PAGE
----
Photobook Phenomenon

PhPhtop

We have reached peak photobook, which right now looks like a rather broad summit. The photobook as a way to use and disseminate photographs has become a widely acknowledged tool, a fact that for me certainly outweighs the various inevitable excesses.

Curiously, while there is a lot of talk about photobooks, I’m not sure someone who does not know a lot already will have an easy time getting some first impressions. Most of the materials I can think of seem to have been made for those in the know, in other words for people who are familiar with photobooks. If you were to pick up, say, The Photobook: A History, Vol. 1 I don’t think you would necessarily understand photobooks per se better (I know I didn’t when I looked at it for the very first time). My own Understanding Photobooks will teach you about how to make a photobook (after all, that’s what it was designed for). But if you are someone who just wants to get a deeper understanding without a lot of technical input it might be a bit much (maybe this would be similar to trying to understand Italian cuisine by reading a cookbook). 

So there is need for something simpler, something that covers more basic aspects: what does this type of book actually do? Ideally, the photobook would be looked at from various angles. This is where Photobook Phenomenon enters, a box set of eight booklets that each studies photobooks using one particular angle. It’s authored by Lesley Martin, Markus Schaden, Martin Parr, Horacio Fernandez, Ryuichi Kaneko, Gerry Badger, Erik Kessels, and a few others.

Producing this set is a good idea. It will help someone who is unfamiliar with the world of the photobook look at the various aspects that tend to dominate every photoboook festival (seeing the same topics and usual suspects at every festival at times makes me think of a traveling circus). Consequently, if you’re already in the know, Photobook Phenomenon might be of somewhat limited utility for you. But I think that’s more than OK. As I said above, there already is a lot of material for experts out there.

So what do you actually get in this set? Booklet 1 contains texts by Moritz Neumüller and Lesley Martin, with both authors giving broader introductions. I’m hoping that Martin’s contribution might eventually blossom into something larger, its own book: the idea of a photobook taxonomy provides a very different angle for approaching the topic. What types of books are there, and what do they do?

I’m a bit baffled by booklet 2, a “reading” of William Klein’s Life Is Good & Good For You In New York by Markus Schaden and Frederic Lezmi. It looks cool, with its various phrases attempting to mimic Klein’s hectic book. But unless you are very familiar with that book, looking through this booklet is more like stumbling across a complete stranger’s Twitter feed. Maybe this works a lot better in the exhibition space it was designed for.

In a sense, Martin Parr and Erik Kessels produced the same booklet, the difference being the angle: hey, look at these “best”/wacky photobooks I collected (theirs are numbers 3 and 7). I think Kessels ultimately does a somewhat more convincing job, because here you understand, OK, these are just really weird books. How or why Parr’s books are the “best” isn’t explained — maybe it’s good for newcomers to realize that parts of the photobook world love a “because I say so” approach.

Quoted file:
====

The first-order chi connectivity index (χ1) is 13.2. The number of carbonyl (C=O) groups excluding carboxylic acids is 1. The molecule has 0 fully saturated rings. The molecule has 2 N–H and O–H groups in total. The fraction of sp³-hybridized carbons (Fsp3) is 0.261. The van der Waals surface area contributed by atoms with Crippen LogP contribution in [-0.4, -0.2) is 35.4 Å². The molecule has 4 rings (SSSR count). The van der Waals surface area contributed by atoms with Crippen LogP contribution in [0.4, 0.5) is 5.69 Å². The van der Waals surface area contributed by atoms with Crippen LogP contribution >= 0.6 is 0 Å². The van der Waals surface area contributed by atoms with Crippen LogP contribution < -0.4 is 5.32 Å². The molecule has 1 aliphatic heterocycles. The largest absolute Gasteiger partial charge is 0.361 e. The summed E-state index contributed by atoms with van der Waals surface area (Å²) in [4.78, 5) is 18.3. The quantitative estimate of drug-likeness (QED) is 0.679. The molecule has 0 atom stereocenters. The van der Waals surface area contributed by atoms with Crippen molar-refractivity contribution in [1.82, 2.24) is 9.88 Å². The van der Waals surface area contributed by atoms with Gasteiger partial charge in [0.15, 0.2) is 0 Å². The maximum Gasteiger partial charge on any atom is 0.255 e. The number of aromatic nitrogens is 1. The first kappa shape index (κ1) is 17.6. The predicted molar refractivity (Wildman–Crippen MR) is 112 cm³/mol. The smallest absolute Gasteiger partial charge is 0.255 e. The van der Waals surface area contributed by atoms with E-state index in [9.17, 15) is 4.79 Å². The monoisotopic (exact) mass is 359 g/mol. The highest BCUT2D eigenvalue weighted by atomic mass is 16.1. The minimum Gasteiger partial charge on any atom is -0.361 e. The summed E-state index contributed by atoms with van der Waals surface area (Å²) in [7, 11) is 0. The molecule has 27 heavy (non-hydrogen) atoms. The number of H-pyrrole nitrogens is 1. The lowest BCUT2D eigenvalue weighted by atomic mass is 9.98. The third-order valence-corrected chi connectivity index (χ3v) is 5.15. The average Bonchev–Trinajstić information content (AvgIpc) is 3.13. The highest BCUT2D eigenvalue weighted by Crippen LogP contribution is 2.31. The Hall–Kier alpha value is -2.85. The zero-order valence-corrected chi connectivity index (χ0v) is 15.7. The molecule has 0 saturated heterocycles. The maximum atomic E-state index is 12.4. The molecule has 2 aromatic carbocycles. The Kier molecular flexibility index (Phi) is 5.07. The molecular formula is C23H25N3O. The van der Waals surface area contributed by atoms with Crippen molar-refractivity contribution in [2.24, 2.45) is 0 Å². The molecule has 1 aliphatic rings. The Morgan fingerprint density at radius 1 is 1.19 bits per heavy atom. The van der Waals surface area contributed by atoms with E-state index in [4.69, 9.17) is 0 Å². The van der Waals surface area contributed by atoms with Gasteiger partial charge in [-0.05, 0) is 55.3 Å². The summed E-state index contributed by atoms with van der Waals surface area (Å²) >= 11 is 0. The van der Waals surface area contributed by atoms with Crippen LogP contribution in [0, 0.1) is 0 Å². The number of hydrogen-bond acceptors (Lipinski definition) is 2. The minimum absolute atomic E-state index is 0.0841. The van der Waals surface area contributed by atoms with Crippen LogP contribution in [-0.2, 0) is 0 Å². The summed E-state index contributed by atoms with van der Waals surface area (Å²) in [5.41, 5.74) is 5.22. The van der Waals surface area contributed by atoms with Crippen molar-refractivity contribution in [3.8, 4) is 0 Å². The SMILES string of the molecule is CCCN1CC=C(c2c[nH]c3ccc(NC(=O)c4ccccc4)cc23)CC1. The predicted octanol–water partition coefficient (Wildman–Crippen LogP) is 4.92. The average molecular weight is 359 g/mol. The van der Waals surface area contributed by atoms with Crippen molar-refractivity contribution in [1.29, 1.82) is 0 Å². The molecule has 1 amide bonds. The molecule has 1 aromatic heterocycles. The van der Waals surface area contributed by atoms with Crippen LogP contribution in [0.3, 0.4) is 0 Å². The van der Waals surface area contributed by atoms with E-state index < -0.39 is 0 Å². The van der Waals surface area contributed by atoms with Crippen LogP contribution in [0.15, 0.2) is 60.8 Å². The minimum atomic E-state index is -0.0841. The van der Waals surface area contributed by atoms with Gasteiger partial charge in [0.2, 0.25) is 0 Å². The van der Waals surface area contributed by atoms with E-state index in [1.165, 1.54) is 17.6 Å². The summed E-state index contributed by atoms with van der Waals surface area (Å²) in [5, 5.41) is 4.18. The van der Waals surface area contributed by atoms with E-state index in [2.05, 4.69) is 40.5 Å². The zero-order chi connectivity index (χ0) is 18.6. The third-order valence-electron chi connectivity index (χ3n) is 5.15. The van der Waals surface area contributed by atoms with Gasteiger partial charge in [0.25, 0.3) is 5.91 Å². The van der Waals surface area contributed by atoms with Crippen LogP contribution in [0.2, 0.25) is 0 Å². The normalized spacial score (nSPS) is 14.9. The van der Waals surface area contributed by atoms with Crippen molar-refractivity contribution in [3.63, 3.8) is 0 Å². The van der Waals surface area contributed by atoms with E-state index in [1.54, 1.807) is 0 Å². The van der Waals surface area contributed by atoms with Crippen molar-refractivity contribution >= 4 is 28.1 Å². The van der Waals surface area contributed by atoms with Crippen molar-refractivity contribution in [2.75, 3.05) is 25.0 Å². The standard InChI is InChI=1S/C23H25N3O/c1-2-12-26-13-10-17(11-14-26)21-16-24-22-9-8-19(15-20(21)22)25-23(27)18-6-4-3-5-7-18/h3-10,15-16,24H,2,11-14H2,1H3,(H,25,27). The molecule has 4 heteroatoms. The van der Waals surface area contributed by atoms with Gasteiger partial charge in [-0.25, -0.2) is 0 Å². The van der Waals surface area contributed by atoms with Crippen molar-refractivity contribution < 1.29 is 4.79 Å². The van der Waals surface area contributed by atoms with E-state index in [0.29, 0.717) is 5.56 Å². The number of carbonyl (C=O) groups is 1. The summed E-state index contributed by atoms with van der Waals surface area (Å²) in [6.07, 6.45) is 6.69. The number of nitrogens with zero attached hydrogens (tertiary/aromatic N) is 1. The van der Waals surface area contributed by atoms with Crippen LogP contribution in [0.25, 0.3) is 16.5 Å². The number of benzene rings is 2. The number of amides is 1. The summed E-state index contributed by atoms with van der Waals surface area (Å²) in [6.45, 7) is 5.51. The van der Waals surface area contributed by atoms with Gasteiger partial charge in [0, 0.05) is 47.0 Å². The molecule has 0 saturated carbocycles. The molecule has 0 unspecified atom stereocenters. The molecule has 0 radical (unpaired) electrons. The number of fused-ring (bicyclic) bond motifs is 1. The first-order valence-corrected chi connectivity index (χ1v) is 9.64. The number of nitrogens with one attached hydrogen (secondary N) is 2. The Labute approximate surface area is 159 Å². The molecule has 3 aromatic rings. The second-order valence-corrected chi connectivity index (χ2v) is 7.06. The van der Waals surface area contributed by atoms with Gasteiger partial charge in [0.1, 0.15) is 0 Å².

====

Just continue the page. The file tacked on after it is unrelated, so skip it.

Horacio Fernandez’s looking at the library as a museum in booklet 4 is one of the highlights of the set, as is Ryuichi Kaneko’s very basic introduction to Japanese photobooks (booklet 5). I feel they manage to reach newcomers as much as those who already know about photobooks. In particular Fernandez’s essay casts a very wide net, and it’s deeply researched.

Of course, with these different writers present, the reader will also end up being drawn to the ones closest to what s/he prefers (as might be the case here — maybe I’m just not cool enough for the Schaden/Lezmi extravaganza).

In booklet 6, Gerry Badger looks at propaganda versus protest books. I have no idea what someone not very familiar with photobooks would make of this contribution. My guess would be that of all of the booklets, this might be the one that’s really made mostly for experts.

Lastly, the booklet entitled Contemporary Practices by Irene de Mendoza and Moritz Neumüller looks at a small number of contemporary books and has their authors talk about them and their practice. I feel this is a great addition to the overall set, because in many discussions of photobooks, this approach tends to be ignored.

There is one more aspect of Photobook Phenomenon that deserves to be mentioned. If you get yourself a copy, it’s not going to break the bank, and once it arrives in the mail, it won’t break your back, either. With the physical sizes and associated prices of many survey books having gone through the roof lately, something aimed at a larger audience ought to simply be more accessible in every aspect.

Especially on the American side of the Atlantic some people would probably prefer a more conventional single-volume book instead of this set. But I’m not sure such a book would have the same impact. This set is so well thought out and designed and produced — it just stands out. It’s engaging. It conveys some of the exciting energy that is driving parts of the photobook world.

An introduction to that world ought to communicate this particular aspect as well: we might disagree about what we like, what to look at, what’s important, what’s good and what’s bad — but the world of the photobook is filled with people who are genuinely excited about what they’re doing.

Recommended.